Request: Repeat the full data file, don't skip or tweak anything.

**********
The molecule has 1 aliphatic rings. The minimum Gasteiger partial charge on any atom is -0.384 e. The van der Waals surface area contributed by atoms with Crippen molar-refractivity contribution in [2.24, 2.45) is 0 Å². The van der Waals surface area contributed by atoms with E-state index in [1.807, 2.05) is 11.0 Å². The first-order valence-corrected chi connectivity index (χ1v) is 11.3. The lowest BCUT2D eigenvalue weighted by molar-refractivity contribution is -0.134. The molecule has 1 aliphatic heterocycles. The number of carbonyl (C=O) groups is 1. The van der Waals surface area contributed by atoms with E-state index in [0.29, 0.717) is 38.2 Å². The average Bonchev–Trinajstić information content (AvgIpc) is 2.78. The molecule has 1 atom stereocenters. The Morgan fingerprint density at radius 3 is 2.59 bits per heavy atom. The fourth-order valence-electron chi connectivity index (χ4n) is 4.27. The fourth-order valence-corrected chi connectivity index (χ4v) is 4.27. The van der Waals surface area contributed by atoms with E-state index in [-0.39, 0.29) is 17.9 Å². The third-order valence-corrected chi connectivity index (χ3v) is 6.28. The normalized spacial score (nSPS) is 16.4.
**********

The molecule has 1 aliphatic rings. The minimum Gasteiger partial charge on any atom is -0.384 e. The van der Waals surface area contributed by atoms with Crippen molar-refractivity contribution in [2.24, 2.45) is 0 Å². The van der Waals surface area contributed by atoms with E-state index in [1.807, 2.05) is 11.0 Å². The first-order valence-corrected chi connectivity index (χ1v) is 11.3. The lowest BCUT2D eigenvalue weighted by molar-refractivity contribution is -0.134. The molecule has 1 aliphatic heterocycles. The number of carbonyl (C=O) groups is 1. The van der Waals surface area contributed by atoms with E-state index in [0.29, 0.717) is 38.2 Å². The average Bonchev–Trinajstić information content (AvgIpc) is 2.78. The molecule has 1 atom stereocenters. The Morgan fingerprint density at radius 3 is 2.59 bits per heavy atom. The fourth-order valence-electron chi connectivity index (χ4n) is 4.27. The fourth-order valence-corrected chi connectivity index (χ4v) is 4.27. The van der Waals surface area contributed by atoms with E-state index in [-0.39, 0.29) is 17.9 Å². The third-order valence-corrected chi connectivity index (χ3v) is 6.28. The normalized spacial score (nSPS) is 16.4.